Wild­fire death toll ex­ceeds 20

China Daily (USA) - - ACROSS AMERICA -

SANTA ROSA, California — Friends and rel­a­tives des­per­ately checked hos­pi­tals and shel­ters and pleaded on so­cial me­dia for help find­ing loved ones miss­ing amid California’s wild­fires, with hun­dreds of peo­ple un­ac­counted for Wed­nes­day.

“We’ve been to 17 evac­u­a­tion cen­ters. We’ve called prob­a­bly 12 hos­pi­tals. I mean, my whole fam­ily, all my friends look­ing for her,” Jes­sica Tu­nis said as she searched for her mother, who was last heard say­ing “I’m go­ing to die” be­fore the phone at her burn­ing mo­bile home in Santa Rosa went dead.

Hours later Wed­nes­day, the daugh­ter texted a re­porter to say that the re­mains of her mother, 69-year-old Linda Tu­nis, had been found in the ru­ins of her home.

As of Wed­nes­day, 22 wild­fires were burn­ing in North­ern California, up from 17 the day be­fore. The blazes killed at least 21 peo­ple and de­stroyed an es­ti­mated 3,500 homes and busi­nesses, many of them in California wine coun­try.

How many peo­ple were miss­ing was un­clear, and of­fi­cials said the lists could in­clude du­pli­cated names and peo­ple who are safe but haven’t told any­one, whether be­cause of the gen­eral con­fu­sion or be­cause cell­phone ser­vice is out across wide ar­eas.

California Gov. Jerry Brown warns that cat­a­strophic wild­fires will keep rip­ping through the state as the cli­mate warms.

Brown told re­porters Wed­nes­day that more peo­ple are liv­ing in com­mu­ni­ties close to forests and brush that eas­ily ig­nite be­cause of dry weather. Blazes burn­ing in North­ern California have be­come some of the dead­li­est in state his­tory.

Brown says the fed­eral gov­ern­ment has pledged as­sis­tance but points out re­sources also are go­ing to hur­ri­cane re­cov­ery ef­forts in Texas and Florida.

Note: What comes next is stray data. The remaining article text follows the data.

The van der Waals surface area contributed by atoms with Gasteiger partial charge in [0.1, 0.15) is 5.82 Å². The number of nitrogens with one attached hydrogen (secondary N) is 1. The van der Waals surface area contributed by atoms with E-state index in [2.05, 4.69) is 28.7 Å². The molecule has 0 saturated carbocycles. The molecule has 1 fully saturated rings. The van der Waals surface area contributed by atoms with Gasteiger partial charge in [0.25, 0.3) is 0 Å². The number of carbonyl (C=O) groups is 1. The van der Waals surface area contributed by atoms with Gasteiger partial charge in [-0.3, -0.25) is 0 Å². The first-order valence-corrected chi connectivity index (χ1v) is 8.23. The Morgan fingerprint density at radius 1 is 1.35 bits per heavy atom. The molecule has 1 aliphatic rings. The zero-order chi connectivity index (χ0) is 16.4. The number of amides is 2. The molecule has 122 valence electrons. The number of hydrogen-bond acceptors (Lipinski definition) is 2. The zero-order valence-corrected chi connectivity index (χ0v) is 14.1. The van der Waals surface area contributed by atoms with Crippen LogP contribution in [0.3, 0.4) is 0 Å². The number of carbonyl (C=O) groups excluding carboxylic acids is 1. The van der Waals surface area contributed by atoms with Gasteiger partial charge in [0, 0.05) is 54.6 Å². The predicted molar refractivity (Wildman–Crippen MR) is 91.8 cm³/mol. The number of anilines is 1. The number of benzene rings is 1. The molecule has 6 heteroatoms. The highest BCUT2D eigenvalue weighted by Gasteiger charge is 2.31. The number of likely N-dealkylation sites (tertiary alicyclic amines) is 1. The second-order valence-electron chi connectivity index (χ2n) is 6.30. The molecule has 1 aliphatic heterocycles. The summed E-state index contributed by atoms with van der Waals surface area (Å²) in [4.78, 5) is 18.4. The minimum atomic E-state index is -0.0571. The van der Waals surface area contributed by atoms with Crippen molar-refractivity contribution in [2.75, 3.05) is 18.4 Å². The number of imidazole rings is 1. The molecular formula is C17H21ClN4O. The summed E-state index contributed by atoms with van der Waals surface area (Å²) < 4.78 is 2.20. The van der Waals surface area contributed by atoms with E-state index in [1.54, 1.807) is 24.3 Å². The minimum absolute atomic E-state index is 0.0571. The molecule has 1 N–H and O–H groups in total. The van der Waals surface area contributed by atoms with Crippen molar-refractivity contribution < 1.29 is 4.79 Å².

“We get calls and peo­ple search­ing for lost folks and they’re not lost, they’re just stay­ing with some­body and we don’t know where it is,” said Napa County Su­per­vi­sor Brad Wa­genknecht.

With many fires still rag­ing out of con­trol, au­thor­i­ties said lo­cat­ing the miss­ing was not their pri­or­ity.

Sonoma County Sher­iff Robert Gior­dano put the num­ber of peo­ple un­ac­counted for in the hard-hit county at 380 and said of­fi­cers were start­ing limited searches in the “cold zones” they could reach.

“We can only get so many places and we have only so many peo­ple to work on so many things,” he said. “When you are work­ing on evac­u­a­tions, those are our first pri­or­ity in re­sources.”

As a re­sult, many peo­ple turned to so­cial me­dia, post­ing pleas such as “Look­ing for my Grandpa Robert,” We are look­ing for our mother Norma” or “I can’t find my mom.” It is an in­creas­ingly fa­mil­iar prac­tice that was seen after Hur­ri­canes Har­vey, Irma and Maria and the Las Ve­gas mas­sacre.

A sob­bing Rachael In­gram searched shel­ters and called hos­pi­tals to try to find her friend Mike Grabow, whose home in Santa Rosa was de­stroyed.

She plas­tered so­cial me­dia with pho­tos of the bearded man as she drove up and down High­way 101 in her pickup.

Pri­vacy rules, she said, pre­vented shel­ters from re­leas­ing information.

“You can only really leave notes and just try and send es­sen­tially a mes­sage in a bot­tle,” she said.

In­gram said she hopes Grabow is sim­ply with­out a phone or cell ser­vice.

“I’ve heard sto­ries of peo­ple be­ing re­lo­cated to San Fran­cisco and Oak­land. I’m hop­ing for some­thing like that,” she said. “We’re hear­ing the worst and ex­pect­ing the best.”


The Cof­fey Park neigh­bor­hood in Santa Rosa, California, was de­stroyed after wind-driven wild­fires swept through the area. The image at left, taken Mon­day, shows the dev­as­ta­tion, while the un­dated image at right shows the same area be­fore the fire.

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